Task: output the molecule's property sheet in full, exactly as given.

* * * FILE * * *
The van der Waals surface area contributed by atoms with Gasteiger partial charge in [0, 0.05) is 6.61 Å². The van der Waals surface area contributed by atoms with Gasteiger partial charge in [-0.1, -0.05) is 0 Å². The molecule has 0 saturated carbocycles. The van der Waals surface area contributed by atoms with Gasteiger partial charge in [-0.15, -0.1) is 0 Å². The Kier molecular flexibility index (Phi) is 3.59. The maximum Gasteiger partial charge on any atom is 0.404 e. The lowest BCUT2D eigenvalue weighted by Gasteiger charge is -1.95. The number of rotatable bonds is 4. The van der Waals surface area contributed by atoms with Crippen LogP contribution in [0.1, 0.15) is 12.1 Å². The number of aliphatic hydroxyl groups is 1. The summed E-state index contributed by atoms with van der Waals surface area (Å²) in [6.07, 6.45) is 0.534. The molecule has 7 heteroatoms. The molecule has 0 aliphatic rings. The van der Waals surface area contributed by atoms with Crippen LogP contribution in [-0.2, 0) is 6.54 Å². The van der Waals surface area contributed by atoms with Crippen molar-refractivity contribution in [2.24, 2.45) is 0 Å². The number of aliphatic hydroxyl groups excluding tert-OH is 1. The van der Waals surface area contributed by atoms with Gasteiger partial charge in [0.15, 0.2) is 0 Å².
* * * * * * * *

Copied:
The van der Waals surface area contributed by atoms with Gasteiger partial charge in [0, 0.05) is 6.61 Å². The van der Waals surface area contributed by atoms with Gasteiger partial charge in [-0.1, -0.05) is 0 Å². The molecule has 0 saturated carbocycles. The van der Waals surface area contributed by atoms with Gasteiger partial charge in [-0.15, -0.1) is 0 Å². The Kier molecular flexibility index (Phi) is 3.59. The maximum Gasteiger partial charge on any atom is 0.404 e. The lowest BCUT2D eigenvalue weighted by Gasteiger charge is -1.95. The number of rotatable bonds is 4. The van der Waals surface area contributed by atoms with Crippen LogP contribution in [0.1, 0.15) is 12.1 Å². The number of aliphatic hydroxyl groups is 1. The summed E-state index contributed by atoms with van der Waals surface area (Å²) in [6.07, 6.45) is 0.534. The molecule has 7 heteroatoms. The molecule has 0 aliphatic rings. The van der Waals surface area contributed by atoms with Crippen LogP contribution in [-0.2, 0) is 6.54 Å². The van der Waals surface area contributed by atoms with Crippen molar-refractivity contribution in [2.24, 2.45) is 0 Å². The number of aliphatic hydroxyl groups excluding tert-OH is 1. The van der Waals surface area contributed by atoms with Gasteiger partial charge in [0.15, 0.2) is 0 Å².